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The Long Littoral Project: Bay of Bengal A Maritime Perspective on Indo-Pacific Security

Nilanthi Samaranayake
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China’s economic and security interests have resulted in a greater Chinese presence in the Indian Ocean region, much to the concern of India. China has cultivated economic relationships with Bay of Bengal countries through infrastructure projects such as port development, power plant construction, and railway and road building in littoral countries. Indian strategic planners worry that Chinese influence in these Indian Ocean outposts could turn them into military bases that would enable China to “encircle” India.

However, a single-minded focus on these sites as likely nodes of Chinese influence does not capture the entire story, because the rationale behind these developments is more economic than strategic. Beijing is trying to connect its western provinces to the globalized economy by constructing lines of communication south to the Bay of Bengal. That said, there are strategic concerns at work as well which are addressed below.

India is undertaking a major modernization of its navy and is increasing bilateral and multilateral naval ties in the Bay of Bengal. Partly in response to China and partly as a power rising on the world stage, India has begun upgrading its tri-service Andaman and Nicobar (A&N) Command, allocating greater resources to the Eastern Naval Command (located along India’s Bay of Bengal coast), and increasing navy-to-navy ties through forums such as the Indian Ocean Naval Symposium and the MILAN exercise. In response to increasing Chinese presence, India has embarked on infrastructure development projects of its own in Bay of Bengal countries, including in Burma and Sri Lanka. If New Delhi’s intent is to make Beijing more aware of its own vulnerable sea lanes, it appears to have succeeded. Chinese strategists, already worried about China’s “Malacca Dilemma,” recognize that the A&N Command puts India’s naval and air power in a position to control access to the Strait of Malacca and, hence, to the South China Sea.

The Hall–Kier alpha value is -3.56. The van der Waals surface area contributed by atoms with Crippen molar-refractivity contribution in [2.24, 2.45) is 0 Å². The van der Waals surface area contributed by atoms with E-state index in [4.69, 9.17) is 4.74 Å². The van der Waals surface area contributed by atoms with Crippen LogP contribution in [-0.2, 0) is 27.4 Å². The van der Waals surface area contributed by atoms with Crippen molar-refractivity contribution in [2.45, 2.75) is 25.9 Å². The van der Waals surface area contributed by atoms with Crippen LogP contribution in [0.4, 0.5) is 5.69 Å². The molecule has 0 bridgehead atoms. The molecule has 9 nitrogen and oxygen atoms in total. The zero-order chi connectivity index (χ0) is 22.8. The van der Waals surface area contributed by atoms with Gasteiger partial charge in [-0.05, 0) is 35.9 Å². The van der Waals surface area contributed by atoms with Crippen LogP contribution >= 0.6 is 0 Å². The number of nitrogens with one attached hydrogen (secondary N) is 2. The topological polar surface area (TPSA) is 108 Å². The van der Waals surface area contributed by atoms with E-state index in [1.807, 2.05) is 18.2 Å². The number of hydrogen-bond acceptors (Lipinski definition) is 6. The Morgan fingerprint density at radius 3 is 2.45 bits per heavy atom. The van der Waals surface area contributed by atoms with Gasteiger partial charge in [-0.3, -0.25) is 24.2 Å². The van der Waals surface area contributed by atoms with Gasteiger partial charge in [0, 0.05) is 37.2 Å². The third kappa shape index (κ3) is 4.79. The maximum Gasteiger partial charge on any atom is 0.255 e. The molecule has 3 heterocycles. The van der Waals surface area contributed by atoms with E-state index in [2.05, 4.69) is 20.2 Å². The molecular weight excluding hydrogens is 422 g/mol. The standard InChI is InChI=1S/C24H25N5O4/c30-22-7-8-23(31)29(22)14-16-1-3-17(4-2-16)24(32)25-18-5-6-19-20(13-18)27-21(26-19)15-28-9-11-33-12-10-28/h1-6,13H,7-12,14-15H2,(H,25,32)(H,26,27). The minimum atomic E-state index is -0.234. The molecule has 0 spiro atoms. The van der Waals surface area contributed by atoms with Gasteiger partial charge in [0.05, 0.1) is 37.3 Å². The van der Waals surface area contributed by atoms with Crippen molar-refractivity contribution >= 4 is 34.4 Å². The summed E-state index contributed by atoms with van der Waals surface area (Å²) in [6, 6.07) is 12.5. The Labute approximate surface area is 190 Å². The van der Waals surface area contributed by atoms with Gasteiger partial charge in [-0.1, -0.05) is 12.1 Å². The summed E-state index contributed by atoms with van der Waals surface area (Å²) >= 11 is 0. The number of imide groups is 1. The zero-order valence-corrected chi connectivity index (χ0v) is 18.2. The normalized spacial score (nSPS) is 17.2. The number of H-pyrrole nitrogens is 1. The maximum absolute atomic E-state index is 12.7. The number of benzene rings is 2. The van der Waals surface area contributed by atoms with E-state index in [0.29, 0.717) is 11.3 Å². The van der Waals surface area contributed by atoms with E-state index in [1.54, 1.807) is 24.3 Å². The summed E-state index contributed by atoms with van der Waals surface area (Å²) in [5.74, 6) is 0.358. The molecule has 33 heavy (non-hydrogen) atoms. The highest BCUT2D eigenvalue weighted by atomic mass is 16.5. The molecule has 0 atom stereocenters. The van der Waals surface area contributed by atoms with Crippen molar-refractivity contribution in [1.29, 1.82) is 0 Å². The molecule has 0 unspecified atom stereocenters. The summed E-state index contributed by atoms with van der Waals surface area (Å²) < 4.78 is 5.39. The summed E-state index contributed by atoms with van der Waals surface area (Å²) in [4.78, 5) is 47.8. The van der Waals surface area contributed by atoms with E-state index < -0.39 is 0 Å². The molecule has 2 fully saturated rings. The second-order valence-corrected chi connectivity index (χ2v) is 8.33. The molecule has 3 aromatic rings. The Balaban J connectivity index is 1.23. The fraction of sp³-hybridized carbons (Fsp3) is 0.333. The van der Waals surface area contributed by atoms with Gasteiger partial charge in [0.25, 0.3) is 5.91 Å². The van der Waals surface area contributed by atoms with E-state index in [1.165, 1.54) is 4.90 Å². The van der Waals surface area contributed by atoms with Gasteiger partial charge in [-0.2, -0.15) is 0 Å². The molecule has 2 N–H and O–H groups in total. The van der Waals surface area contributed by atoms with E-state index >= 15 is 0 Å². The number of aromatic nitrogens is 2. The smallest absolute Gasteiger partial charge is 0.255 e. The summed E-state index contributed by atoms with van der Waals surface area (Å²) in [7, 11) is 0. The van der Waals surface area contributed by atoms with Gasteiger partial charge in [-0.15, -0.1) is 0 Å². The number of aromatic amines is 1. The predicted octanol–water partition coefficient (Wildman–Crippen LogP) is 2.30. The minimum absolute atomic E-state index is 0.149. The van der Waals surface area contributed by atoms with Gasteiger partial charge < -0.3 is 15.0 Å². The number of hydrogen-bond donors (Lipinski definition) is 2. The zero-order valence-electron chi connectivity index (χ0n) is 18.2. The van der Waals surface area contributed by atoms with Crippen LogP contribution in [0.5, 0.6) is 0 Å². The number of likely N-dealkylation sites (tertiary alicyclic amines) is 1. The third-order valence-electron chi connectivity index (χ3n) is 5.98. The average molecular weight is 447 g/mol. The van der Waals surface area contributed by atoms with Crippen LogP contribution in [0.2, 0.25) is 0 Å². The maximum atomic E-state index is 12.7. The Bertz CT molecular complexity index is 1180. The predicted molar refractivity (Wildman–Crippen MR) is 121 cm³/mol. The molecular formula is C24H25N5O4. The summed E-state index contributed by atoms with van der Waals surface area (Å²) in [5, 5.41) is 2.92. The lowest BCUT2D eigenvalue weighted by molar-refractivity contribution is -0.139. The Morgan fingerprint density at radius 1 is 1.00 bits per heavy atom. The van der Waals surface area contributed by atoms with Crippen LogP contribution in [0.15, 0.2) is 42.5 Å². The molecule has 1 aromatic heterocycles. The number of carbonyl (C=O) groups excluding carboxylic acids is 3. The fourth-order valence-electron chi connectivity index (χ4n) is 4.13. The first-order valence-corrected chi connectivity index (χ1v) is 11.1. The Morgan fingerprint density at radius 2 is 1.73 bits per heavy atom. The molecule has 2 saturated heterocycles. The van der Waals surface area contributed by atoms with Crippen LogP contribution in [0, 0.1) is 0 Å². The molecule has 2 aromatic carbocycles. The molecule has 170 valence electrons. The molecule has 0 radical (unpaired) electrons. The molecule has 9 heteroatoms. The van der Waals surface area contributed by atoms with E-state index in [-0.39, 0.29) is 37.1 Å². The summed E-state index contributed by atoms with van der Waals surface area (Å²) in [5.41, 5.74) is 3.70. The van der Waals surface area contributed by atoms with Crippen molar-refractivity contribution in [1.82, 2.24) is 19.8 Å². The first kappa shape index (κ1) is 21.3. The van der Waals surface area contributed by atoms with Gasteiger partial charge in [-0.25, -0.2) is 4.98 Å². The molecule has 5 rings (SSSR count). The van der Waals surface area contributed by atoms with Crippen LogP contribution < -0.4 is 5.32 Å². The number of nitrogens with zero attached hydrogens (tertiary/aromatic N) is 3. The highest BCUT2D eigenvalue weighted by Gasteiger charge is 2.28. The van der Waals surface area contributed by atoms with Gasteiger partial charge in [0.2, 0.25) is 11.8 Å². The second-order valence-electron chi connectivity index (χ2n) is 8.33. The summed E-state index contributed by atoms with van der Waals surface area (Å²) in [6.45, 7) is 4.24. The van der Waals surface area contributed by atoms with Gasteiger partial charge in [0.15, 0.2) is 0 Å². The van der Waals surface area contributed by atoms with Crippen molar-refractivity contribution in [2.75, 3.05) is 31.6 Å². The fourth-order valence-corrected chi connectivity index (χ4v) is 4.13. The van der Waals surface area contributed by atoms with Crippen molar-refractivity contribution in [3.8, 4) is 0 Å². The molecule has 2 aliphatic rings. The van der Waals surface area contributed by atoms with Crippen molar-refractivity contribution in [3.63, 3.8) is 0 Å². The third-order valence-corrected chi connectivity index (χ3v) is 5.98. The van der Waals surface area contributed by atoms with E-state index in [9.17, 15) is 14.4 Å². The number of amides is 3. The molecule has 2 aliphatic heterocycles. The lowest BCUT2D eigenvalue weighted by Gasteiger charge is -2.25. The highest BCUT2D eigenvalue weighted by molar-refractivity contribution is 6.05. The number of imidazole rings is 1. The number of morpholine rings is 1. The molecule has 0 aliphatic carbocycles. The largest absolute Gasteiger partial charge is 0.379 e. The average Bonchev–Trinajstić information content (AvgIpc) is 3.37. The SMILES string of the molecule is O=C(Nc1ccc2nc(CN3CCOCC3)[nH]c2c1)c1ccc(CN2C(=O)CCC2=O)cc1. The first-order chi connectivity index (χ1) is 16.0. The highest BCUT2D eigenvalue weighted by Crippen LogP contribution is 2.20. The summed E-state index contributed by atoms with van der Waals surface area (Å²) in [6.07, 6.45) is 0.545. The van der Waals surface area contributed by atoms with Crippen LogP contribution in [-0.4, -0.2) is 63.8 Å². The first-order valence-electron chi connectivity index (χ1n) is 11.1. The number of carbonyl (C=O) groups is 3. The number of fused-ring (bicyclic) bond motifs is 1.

The strongest manifestation of Sino-Indian rivalry in the Bay of Bengal has been in Burma. This is due to the confluence of both countries’ domestic and strategic interests in a neighbor that both Beijing and New Delhi want as a friend: a political friend as well as a neighbor that can provide them with access to the Bay of Bengal (from Yunnan province in China and from India’s northeastern states). However, developments within the past year regarding Western engagement with Burma appear to have taken some of the wind out of the sails of burgeoning Sino-Indo competition. Burma now has more options. While strategic concerns still animate both China and India, both countries are actually pursuing the same objective—access through Burma so that their landlocked underdeveloped areas can develop economically.

India’s strong ties with Sri Lanka, Bangladesh, and Maldives do not support the notion that a China-India competition is developing in these countries. Pointing to China’s infrastructure development projects in the smaller South Asian countries, some observers are concerned about China’s increasing activity in an area that India has traditionally considered its sphere of influence. For example, discussion about a China-India competition in the Bay of Bengal often centers on China’s development of a new port in Hambantota, Sri Lanka. Many Indian analysts fear the potential for China to use this port as a naval base. However, the reality is that Hambantota’s geographic proximity to India would render it vulnerable as a Chinese naval base. Furthermore, Bangladesh, Sri Lanka, and Maldives depend too much on India for various diplomatic and military dealings that they cannot afford to sacrifice by seeking a privileged relationship with China. Examples include Sri Lanka’s growing defense ties with India; and Bangladesh’s recent improvement in border relations with India and bilateral agreements that are close to being signed over water-sharing and transit rights. Finally, territorial propinquity and ethnic and historical ties are such that these smaller neighbors of India, especially Maldives, are not keen to deliberately antagonize New Delhi.

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Details

  • Pages: 58
  • Document Number: IRP-2012-U-002319-Final
  • Publication Date: 9/17/2012
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